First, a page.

The date was August 6, 1995, the feast of the Transfiguration of our Lord Jesus Christ. The time was about 5:00 AM. I went outside to pray at Our Lady’s little shrine while there were still a number of stars that had not yet deferred to the dawn, which was just whispering its arrival. Deep was the silence, fresh and fragrant the early morning air. The flame in the votive candle was doing its silent dance, alternately casting shadows and streams of soft light onto the icon of the Mother of God. She was keeping vigil, too, for a good mother cannot sleep when she knows her children are in need.
It had been a very busy time: much work, many projects piling up. I was developing a case of “deadline despair.” So the pre-dawn peace was refreshing, and the consolation of the invisible God calmed my soul. As I prayed, I remembered back a few years when I didn’t have so many responsibilities. I realized, with a certain mild surprise, that I had drifted a bit from my primary pursuit, i.e., to live for the sake of knowing and loving the Lord our God, of whom my heart had spoken: “Seek his face.”
Then it came. The Question. “Joseph, why did you come here?” It wasn’t a voice, and I don’t think I heard it all at once, if that makes any sense. It just sort of crept into me and captured my thoughts, as the dawn was imperceptibly changing the hue of the heavens and swallowing the stars one by one. Just as it is impossible to forestall the dawn, so I could not keep The Question from invading my soul.
I don’t need to tell you the rest of my story, because now it becomes your story. Many centuries ago it was also the story of a wealthy and influential man named Arsenius, who was at a certain moment seized by the Spirit of Truth. God spoke to his heart: “Arsenius, flee, be silent, pray always.” Arsenius left “the world” and fled to the silence and solitude of the Egyptian desert to seek the face of God. He would ask himself from time to time, “Arsenius, why have you come here?” He knew the answer, but it was important not to let it slip too far from conscious awareness of it.
This is where your story comes in. For all of us, in one way or another, whether very powerfully or somewhat obscurely, there has been a time in life when we set ourselves about the work of seeking first the
Now, however, is the acceptable time and the day of salvation. Ask yourself the Arsenius Question. Today. Why did you come to serve God? Why did you choose to believe in Jesus Christ and to follow Him? What were your ideals and goals, your hopes and expectations, when you first felt the Divine Fire fall? How does your life now reflect what you believe and profess?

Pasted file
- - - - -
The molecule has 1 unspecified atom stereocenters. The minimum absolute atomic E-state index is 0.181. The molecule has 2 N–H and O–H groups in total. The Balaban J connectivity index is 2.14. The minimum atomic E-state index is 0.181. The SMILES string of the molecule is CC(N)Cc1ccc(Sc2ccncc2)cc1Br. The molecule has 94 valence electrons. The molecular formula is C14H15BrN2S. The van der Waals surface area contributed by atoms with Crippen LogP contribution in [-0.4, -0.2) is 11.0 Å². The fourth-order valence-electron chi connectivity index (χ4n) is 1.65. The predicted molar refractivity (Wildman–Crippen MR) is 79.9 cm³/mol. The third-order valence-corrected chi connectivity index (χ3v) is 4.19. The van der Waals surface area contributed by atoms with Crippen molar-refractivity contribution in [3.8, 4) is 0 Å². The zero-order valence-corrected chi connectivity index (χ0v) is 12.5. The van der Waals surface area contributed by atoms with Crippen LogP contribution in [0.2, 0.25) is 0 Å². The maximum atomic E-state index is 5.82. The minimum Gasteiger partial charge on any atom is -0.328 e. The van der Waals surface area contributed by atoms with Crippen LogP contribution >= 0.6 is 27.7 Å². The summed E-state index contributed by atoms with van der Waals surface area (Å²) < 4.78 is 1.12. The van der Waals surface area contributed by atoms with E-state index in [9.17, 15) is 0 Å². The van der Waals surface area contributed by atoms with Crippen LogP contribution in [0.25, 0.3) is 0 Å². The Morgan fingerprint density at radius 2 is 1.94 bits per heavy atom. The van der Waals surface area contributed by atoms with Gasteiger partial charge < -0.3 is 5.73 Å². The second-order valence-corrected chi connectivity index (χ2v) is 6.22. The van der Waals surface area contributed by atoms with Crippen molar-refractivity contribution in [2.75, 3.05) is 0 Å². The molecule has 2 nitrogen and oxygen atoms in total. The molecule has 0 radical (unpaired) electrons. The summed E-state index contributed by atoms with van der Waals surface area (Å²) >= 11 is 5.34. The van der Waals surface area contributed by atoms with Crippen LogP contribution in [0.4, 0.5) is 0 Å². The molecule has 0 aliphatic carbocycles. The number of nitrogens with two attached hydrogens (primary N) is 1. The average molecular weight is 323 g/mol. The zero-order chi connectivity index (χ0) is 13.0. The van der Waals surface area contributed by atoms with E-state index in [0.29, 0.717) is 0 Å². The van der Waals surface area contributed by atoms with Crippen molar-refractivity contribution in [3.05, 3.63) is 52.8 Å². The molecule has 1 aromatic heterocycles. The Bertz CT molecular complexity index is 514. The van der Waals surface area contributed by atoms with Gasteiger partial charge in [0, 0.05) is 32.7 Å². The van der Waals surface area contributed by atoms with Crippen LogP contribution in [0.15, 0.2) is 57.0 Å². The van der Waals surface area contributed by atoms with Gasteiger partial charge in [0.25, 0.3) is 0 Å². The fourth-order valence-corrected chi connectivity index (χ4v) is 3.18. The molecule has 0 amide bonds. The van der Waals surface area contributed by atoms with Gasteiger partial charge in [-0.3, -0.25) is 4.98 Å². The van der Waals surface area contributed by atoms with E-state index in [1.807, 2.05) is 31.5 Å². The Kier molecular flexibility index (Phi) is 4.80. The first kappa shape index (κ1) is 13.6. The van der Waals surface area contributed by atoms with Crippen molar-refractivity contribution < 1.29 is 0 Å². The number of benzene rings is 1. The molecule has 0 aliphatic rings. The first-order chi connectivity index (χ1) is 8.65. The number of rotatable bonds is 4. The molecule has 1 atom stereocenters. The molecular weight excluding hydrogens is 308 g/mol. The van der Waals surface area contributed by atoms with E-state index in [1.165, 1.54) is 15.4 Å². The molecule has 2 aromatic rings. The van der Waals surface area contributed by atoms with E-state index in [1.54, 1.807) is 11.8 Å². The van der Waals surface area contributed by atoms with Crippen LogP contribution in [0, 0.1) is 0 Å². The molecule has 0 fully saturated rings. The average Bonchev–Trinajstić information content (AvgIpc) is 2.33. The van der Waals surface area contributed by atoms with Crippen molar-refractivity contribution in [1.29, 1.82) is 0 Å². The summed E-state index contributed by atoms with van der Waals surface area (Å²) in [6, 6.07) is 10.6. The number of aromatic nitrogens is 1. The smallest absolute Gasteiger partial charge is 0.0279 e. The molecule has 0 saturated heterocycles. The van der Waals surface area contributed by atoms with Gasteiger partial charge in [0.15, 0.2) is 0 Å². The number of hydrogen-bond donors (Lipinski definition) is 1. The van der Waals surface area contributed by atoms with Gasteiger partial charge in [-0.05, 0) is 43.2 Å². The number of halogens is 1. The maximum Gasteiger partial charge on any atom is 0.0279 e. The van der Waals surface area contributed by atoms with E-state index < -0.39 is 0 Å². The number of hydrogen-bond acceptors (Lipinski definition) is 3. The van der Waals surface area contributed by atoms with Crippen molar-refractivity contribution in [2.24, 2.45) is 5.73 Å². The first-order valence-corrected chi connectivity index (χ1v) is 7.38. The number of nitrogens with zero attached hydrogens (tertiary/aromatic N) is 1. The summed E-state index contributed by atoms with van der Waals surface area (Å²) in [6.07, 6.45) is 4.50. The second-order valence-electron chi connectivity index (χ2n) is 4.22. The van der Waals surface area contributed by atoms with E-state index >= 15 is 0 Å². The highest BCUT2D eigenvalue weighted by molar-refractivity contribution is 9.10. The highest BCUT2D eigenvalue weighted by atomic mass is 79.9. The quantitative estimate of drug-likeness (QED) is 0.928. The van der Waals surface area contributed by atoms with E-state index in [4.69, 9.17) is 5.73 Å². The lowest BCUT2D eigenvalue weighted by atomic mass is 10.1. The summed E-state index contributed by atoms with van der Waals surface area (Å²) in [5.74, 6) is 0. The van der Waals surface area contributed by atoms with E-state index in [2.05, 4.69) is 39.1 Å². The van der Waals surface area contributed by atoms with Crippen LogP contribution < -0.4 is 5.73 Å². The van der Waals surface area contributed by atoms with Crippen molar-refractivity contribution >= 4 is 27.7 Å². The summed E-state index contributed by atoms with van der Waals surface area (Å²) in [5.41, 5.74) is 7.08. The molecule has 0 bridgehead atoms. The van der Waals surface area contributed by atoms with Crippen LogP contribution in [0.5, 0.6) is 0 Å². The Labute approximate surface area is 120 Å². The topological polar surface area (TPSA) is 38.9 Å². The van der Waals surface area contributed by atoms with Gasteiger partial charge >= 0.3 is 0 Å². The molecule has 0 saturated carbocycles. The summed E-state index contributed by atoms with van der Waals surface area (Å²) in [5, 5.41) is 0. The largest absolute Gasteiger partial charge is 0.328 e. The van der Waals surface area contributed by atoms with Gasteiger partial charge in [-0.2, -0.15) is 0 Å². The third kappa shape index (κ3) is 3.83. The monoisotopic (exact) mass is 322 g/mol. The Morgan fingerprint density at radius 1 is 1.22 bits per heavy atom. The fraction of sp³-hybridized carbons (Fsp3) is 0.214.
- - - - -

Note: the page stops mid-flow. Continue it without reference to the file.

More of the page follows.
In order to even be able to ask yourself The Question, you must, if only for short periods of time, flee like Arsenius to a place of quiet, a place of prayer. This place can be behind a closed door in your own home, if not a desert or a church. As the apostles learned on
If you are always driving at full speed with the radio on (that is, being constantly busy and on the go, subjecting yourself to more stimuli than you can possibly sift through to see what might be good), then you will not even be aware that The Question must be asked—and honestly answered. When you can’t hear The Question, it is very easy to be carried away by your own opinions, emotions, and desires, without bothering with the necessary interior reflection. You come down with a bad case of spiritual myopia which shrinks your horizons. Then you get spiritual amnesia and you forget what it is all about in the first place.
It cannot be that way with us. Jesus wants us to know the Truth that sets us free. A regular asking himself of The Question helped keep St. Arsenius on the path to sanctity and salvation. It helped keep him where God called him. It purified him of self-will because it reminded him he was there to do God’s will. He knew the value of asking The Question.
Now it’s your turn.